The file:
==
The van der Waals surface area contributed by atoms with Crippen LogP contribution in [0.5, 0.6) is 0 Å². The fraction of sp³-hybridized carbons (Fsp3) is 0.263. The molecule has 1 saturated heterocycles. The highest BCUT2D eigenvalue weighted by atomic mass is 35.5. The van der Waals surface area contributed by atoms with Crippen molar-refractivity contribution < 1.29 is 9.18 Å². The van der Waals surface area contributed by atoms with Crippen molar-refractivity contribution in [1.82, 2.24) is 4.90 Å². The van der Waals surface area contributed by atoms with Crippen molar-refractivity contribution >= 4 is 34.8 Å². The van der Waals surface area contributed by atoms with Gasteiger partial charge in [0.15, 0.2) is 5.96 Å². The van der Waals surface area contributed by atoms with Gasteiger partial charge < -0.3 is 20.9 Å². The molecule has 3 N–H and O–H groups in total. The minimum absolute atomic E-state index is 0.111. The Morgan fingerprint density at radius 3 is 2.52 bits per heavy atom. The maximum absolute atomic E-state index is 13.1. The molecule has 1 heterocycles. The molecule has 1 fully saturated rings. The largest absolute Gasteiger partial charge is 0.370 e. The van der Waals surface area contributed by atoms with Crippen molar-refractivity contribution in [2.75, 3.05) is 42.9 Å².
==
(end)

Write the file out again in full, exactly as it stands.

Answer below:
The van der Waals surface area contributed by atoms with Crippen LogP contribution in [0.5, 0.6) is 0 Å². The fraction of sp³-hybridized carbons (Fsp3) is 0.263. The molecule has 1 saturated heterocycles. The highest BCUT2D eigenvalue weighted by atomic mass is 35.5. The van der Waals surface area contributed by atoms with Crippen molar-refractivity contribution < 1.29 is 9.18 Å². The van der Waals surface area contributed by atoms with Crippen molar-refractivity contribution in [1.82, 2.24) is 4.90 Å². The van der Waals surface area contributed by atoms with Crippen molar-refractivity contribution >= 4 is 34.8 Å². The van der Waals surface area contributed by atoms with Gasteiger partial charge in [0.15, 0.2) is 5.96 Å². The van der Waals surface area contributed by atoms with Gasteiger partial charge < -0.3 is 20.9 Å². The molecule has 3 N–H and O–H groups in total. The minimum absolute atomic E-state index is 0.111. The Morgan fingerprint density at radius 3 is 2.52 bits per heavy atom. The maximum absolute atomic E-state index is 13.1. The molecule has 1 heterocycles. The molecule has 1 fully saturated rings. The largest absolute Gasteiger partial charge is 0.370 e. The van der Waals surface area contributed by atoms with Crippen molar-refractivity contribution in [2.75, 3.05) is 42.9 Å².